Dig into the past this summer with these books on Ancient Egypt.
Cleopatra: A Life by Stacy Schiff
Famous long before she was notorious, Cleopatra has gone down in history for all the wrong reasons. Shakespeare and Shaw put words in her mouth. Michelangelo, Tiepolo, and Elizabeth Taylor put a face to her name. Along the way, Cleopatra’s supple personality and the drama of her circumstances have been lost. In a masterly return to the classical sources, Stacy Schiff here boldly separates fact from fiction to rescue the magnetic queen whose death ushered in a new world order. Rich in detail, epic in scope, Schiff ‘s is a luminous, deeply original reconstruction of a dazzling life.
Temples, Tombs, and Hieroglyphs: A Popular History of Ancient Egypt by Barbara Mertz
A fascinating chronicle of an extraordinary epoch—from the first Stone Age settlements through the reign of Cleopatra and the Roman invasions—Temples, Tombs, and Hieroglyphs brings ancient Egypt to life as never before. Lavishly illustrated with pictures, maps, photographs, and charts, it offers tantalizing glimpses into Egyptian society and everyday life; amazing stories of the pharaohs and the rise and fall of great dynasties; religion and culture; folklore and fairy tales; stories of the explorers, scientists, and unmitigated scoundrels who sought to unravel or exploit the ageless mysteries; and breathtaking insights into the magnificent architectural wonders that rose up from the desert sands.
Egyptian Mummies: Unraveling the Secrets of an Ancient Art by Bob Brier
In an easily accesible and lively style, Brier uncovers the complete historical context of ancient Egyptian culture and offers a fascinating contemporary interpretation of it. Illuminating their mysteries, myths, sacred rituals, and heiroglyphic writing, Egyptian Mummies brings the ancients to life.
Pyramids: Treasures, Mysteries and New Discoveries in Egypt by Zahi Hawass
From the pyramids at Giza–the emblem of the Fourth Dynasty and among the most famous archaeological sites in the world–to lesser known, older pyramids of the Third Dynasty that are the model for the later monuments, this book presents fresh insight into the civilization that developed on the banks of the Nile during the fourth and third millenia BC. This book throws new light on the world that existed around the pyramids, on the lives of the workers who built them, and on the court dignitaries who were granted the privilege of a burial place near that of their king.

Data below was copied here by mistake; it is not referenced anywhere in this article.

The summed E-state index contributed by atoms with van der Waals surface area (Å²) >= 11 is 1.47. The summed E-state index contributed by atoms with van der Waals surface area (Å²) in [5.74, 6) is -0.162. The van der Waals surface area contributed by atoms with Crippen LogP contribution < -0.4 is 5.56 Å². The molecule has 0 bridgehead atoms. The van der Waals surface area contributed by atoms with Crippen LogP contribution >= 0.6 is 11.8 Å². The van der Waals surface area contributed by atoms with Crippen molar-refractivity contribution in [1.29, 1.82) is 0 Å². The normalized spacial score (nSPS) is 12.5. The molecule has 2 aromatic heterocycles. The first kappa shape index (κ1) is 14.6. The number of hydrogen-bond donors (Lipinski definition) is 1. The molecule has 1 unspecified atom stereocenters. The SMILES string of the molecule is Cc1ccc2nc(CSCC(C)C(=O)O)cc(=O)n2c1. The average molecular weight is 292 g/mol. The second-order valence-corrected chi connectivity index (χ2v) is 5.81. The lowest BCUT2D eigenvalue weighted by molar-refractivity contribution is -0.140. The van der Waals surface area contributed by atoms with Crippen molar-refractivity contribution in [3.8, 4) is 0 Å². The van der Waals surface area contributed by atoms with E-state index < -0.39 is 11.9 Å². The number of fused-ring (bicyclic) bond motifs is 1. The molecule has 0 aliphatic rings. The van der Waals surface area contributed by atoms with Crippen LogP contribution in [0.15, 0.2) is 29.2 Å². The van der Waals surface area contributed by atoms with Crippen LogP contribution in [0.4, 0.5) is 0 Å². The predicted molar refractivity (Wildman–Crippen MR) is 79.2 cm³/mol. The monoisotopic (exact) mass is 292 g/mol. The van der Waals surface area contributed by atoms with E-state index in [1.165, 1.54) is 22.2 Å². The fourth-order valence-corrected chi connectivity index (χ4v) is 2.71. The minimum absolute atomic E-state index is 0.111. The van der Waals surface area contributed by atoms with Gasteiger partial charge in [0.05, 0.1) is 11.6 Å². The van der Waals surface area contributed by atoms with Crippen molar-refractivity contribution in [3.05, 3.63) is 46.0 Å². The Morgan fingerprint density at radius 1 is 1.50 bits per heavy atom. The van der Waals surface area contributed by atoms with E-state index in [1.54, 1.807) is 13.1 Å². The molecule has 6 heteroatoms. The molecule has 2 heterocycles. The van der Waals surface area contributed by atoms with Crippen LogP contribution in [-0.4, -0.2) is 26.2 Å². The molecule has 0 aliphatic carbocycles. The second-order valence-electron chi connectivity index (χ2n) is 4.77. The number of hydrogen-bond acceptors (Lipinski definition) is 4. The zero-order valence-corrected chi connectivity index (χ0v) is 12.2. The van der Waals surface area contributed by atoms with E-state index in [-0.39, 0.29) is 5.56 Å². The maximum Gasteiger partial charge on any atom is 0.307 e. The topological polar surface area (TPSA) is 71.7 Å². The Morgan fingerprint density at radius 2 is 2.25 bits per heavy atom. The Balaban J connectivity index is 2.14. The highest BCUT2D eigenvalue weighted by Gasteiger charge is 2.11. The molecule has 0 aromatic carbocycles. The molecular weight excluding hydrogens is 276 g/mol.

Cleopatra: The Search for the Last Queen of Egypt by Zahi Hawass
Beautiful, mysterious, and tragic, Cleopatra remains one of the most mesmerizing women of all time—and here is her story, based on the latest archaeological research.
Tutankhamun and the Golden Age of the Pharoahs by Zahi Hawass
National Geographic is proud to present this volume that features many of the finest pieces from this priceless collection of ancient Egyptian artifacts. Captured in lavish detail and sumptuous color, here are scores of objects dating back to the reigns and tombs of such fabled kings and queens as Akhenaten, Nefertiti, and, of course, Tutankhamun, the richest trove of all.
The Pharoah: Life at Court and on Campaign by Garry J. Shaw
The pharaoh is the iconic ruler from the ancient world, immortalized in stone and gold and celebrated today in countless films and books. But how did these monarchs mortals who lived and died like anyone else spend their days? How did they become pharaoh? How did they govern and how were they entertained? In this vividly written and authoritative account, Garry Shaw conveys the full experience of what it was like to be pharaoh, from birth to death, in private and in public, at court and on campaign, and shows how a uniquely Egyptian vision of kingship, with its complex ideology and regalia, evolved.